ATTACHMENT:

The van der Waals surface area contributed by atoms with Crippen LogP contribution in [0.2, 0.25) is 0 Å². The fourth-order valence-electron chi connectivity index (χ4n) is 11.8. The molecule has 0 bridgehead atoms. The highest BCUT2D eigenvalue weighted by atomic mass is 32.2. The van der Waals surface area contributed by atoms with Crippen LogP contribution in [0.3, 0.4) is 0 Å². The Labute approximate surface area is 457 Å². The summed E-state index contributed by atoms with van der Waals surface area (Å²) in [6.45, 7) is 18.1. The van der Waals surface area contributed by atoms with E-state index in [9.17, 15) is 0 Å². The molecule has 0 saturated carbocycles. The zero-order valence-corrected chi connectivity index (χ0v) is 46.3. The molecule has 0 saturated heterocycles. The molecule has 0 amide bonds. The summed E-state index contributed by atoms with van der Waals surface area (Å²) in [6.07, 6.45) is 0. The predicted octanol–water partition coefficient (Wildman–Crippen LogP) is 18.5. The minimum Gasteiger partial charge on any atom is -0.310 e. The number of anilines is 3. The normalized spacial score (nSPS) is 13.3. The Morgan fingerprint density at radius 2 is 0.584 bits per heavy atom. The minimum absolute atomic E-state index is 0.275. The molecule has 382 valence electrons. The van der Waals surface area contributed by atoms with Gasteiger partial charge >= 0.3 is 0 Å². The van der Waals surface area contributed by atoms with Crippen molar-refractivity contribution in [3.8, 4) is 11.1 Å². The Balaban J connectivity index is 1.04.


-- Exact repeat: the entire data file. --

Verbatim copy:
The van der Waals surface area contributed by atoms with Crippen LogP contribution in [0.2, 0.25) is 0 Å². The fourth-order valence-electron chi connectivity index (χ4n) is 11.8. The molecule has 0 bridgehead atoms. The highest BCUT2D eigenvalue weighted by atomic mass is 32.2. The van der Waals surface area contributed by atoms with Crippen LogP contribution in [0.3, 0.4) is 0 Å². The Labute approximate surface area is 457 Å². The summed E-state index contributed by atoms with van der Waals surface area (Å²) in [6.45, 7) is 18.1. The van der Waals surface area contributed by atoms with E-state index in [9.17, 15) is 0 Å². The molecule has 0 saturated carbocycles. The zero-order valence-corrected chi connectivity index (χ0v) is 46.3. The molecule has 0 saturated heterocycles. The molecule has 0 amide bonds. The summed E-state index contributed by atoms with van der Waals surface area (Å²) in [6.07, 6.45) is 0. The predicted octanol–water partition coefficient (Wildman–Crippen LogP) is 18.5. The minimum Gasteiger partial charge on any atom is -0.310 e. The number of anilines is 3. The normalized spacial score (nSPS) is 13.3. The Morgan fingerprint density at radius 2 is 0.584 bits per heavy atom. The minimum absolute atomic E-state index is 0.275. The molecule has 382 valence electrons. The van der Waals surface area contributed by atoms with Gasteiger partial charge >= 0.3 is 0 Å². The van der Waals surface area contributed by atoms with Crippen molar-refractivity contribution in [3.8, 4) is 11.1 Å². The Balaban J connectivity index is 1.04.